A purchase order is the document of your offer that you send to the seller indicating the product type, quantities, agreed price, and other information about you to help the seller make the final invoice to you. Attached to this lesson is a purchase order template that you can download and use for your own product. Let's go over the document so you know how to fill it in properly. On the upper right-hand cover, you'll fill in the name of the supplier and its contact information.
The next few sections will be the information about the buyer and the receiving contact. The first box will be your information. The second box will be the recipient information for the shipment. If you're just starting out, these two boxes may have the same information. But if you do have a third party logistics partner, you'll fill in their receiving information here. The third box is the PO number, which is an internal number that you'll set for this order to help you keep track of the invoices and the orders placed.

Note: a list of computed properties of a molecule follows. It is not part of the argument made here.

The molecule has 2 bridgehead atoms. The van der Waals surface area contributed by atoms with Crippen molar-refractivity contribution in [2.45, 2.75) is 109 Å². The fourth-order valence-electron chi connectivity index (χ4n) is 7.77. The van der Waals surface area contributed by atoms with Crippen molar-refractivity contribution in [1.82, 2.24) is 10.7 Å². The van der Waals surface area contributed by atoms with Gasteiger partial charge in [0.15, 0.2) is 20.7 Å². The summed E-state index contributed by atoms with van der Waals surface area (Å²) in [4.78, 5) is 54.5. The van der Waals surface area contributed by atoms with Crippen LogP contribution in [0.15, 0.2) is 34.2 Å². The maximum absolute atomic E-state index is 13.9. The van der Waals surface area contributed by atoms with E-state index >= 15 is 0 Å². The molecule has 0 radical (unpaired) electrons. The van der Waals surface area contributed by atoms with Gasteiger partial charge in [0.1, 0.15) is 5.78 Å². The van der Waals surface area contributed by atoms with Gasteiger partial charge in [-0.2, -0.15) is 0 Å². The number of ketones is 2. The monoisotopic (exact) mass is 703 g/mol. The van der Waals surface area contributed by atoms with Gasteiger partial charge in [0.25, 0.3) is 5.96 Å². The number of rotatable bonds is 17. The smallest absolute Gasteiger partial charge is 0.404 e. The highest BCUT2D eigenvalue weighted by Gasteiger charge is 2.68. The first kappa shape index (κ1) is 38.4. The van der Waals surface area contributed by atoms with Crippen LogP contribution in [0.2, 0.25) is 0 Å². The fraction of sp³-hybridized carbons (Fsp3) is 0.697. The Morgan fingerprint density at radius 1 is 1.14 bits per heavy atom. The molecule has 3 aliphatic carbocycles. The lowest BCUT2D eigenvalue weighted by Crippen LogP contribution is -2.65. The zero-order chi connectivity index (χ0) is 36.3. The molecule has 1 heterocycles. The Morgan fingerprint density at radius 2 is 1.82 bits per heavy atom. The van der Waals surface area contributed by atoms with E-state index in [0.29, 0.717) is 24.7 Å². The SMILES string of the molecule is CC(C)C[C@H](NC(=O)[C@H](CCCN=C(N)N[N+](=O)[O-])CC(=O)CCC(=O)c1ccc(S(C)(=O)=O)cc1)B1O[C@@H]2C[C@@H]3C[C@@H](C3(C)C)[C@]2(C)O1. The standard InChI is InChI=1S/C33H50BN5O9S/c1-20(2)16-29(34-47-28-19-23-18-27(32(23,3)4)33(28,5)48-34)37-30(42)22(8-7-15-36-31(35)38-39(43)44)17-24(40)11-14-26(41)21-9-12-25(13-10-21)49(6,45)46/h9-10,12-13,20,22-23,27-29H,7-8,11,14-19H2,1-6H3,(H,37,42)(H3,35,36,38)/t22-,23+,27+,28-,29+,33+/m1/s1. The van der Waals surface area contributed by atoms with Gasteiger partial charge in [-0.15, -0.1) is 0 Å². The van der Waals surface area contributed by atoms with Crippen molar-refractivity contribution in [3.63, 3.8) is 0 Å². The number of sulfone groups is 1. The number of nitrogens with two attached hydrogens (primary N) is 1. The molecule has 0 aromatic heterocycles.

This will be the date that you send the PO, and here will be your name so the vendor knows who is the main point of contact if they have any questions. Next, you'll fill in the shipping method, the FOB designation, which is where you'll take delivery of the product. Typically, it will be the city name of your destination. Terms is for the payment terms. Whether it is a deposit or a pay-in-full, this will be the terms that you will have previously agreed with your supplier.
The next few sections are pretty straightforward. This is where you fill in the quantity and unit type of your product. The quantity is the amount that you're ordering, and the unit refers to the packaging configuration. For example, if you order a hundred envelopes and they come in one box, the quantity will be one and the unit will be the box, which tells the suppliers to fill your orders with one box of envelope, instead of just a hundred envelopes loosely. The unit price will be the cost per unit of the products that you're ordering, and the total is calculated by multiplying the quantity with the unit price.
Finally, you'll get to the subtotal, which is the sum of all the numbers above it, and the rest of the numbers are determined by your location and rates that you have received with your supplier. Adding all these together will bring you to the total price of your order.